I get a donated tent and a couple of loan sleeping bags for my accommodation. Camping in the woods suits me just fine! I browse on the wild blackberries, blueberries, apples and raspberries in the bush.
The camp takes a day to rig and we start the course clearing blackberry prickles from and old fenced area we will convert into a garden. Soon we all look like we have been fighting wildcats as the thorny vines take their toll. Lots of cuts and scratches all round. No complaints. The vets have borrowed a truckload of tools from the local tool-bank. Blue skies and a gentle sun make the living conditions in the forest a pleasant experience. I snack on more wild black berries as well as blueberries I’d pay a fortune for in Australia. We work hands-on for 4 hours each morning in the garden and spend the afternoons in our outdoor classroom.
Deston has rabbits he’s bought as a food source and we devise some methods the veterans can use to butcher them without fear or pain for the animals. Several days into the training we decide rabbit meat would go well as the evening meal. We try the first method of slaughter. Deston screws a large red hook into a post. The idea is to quickly snap the rabbit’s neck using the hook. The rabbit is caught and the group watches as Deston holds the bunny up to the hook on the post. He pulls rapidly down to break the neck but the hook bends…the rabbit doesn’t enjoy this. Oh dear! We all cringe, as the death of the bunny takes longer than planned. Poor bugger! The hook method doesn’t get the best practice vote until we screw the hook deep into the post and try again. This time its fast and almost humane. I wouldn’t use the hook!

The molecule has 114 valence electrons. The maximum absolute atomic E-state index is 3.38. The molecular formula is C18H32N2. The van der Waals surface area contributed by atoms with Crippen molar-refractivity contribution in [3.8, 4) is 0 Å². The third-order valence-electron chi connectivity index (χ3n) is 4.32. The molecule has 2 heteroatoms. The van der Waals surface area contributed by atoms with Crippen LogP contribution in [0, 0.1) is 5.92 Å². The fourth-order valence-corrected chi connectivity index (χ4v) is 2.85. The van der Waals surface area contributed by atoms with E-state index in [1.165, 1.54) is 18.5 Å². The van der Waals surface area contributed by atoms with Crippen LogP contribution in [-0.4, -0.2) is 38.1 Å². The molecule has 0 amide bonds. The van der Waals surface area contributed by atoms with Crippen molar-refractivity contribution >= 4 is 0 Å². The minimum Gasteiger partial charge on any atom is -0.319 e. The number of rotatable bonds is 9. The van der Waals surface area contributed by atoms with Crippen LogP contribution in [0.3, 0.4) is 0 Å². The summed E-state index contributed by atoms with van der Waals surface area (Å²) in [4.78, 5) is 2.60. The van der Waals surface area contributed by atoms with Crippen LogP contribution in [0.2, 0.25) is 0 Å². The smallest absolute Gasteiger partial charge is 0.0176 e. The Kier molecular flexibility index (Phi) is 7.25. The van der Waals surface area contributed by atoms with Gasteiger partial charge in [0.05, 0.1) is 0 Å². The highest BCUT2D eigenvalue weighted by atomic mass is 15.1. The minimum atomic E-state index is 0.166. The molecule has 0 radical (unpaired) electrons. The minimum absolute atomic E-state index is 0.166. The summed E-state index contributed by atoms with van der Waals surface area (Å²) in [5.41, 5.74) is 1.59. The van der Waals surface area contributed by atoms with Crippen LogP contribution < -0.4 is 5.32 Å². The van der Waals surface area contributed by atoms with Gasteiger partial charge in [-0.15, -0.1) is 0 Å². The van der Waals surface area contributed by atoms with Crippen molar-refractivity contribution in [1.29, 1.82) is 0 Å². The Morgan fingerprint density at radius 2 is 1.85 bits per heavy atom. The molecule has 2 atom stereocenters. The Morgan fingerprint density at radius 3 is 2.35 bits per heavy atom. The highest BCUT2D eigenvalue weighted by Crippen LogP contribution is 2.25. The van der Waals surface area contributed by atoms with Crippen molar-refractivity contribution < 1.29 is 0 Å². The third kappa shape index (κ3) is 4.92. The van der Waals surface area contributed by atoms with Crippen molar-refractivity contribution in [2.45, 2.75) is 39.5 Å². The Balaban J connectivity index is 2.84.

One vet has a simple method for a fast rabbit death. He has a very small pistol, a Saturday night special. Stroking the rabbit he sneaks the barrel of the pistol behind the bunny’s skull and pulls the trigger. For a small gun it make a deafening bang! The rabbit shakes a bit and falls dead. He never saw it coming. Definitely the way I’d like to be killed if I were a bunny.
My method is the “whip the head off with a machete” trick. Rabbit is stretched over a stump and WHAM! 9 seconds…Quick, but a bit messy. The vote for the quickest and most humane kill goes to “the pistol shot to the head trick”. No shortage of guns in America. Our team dines on roasted rabbit that night.
We dig several raised garden beds each day. The physical work makes the vets sweat. Many of the vets say they are sleeping well compared to the erratic sleep they get at their homes. We add composted cow manure and mulch the beds with straw or hay. Using the Fukuoka method we seed each bed with a variety of local vegetable seed . No hybrids here. We plant Chard, Collards, beets and many other vegetables that will handle the cool winter months in Oregon.
The vets cook their own lunch taking turns in the kitchen. After lunch we sit on our straw bales under the shade of a fir tree and go over the theory of why and what we did hands-on in the garden. Deston adds the local content giving lists of species needed in these American ecosystems.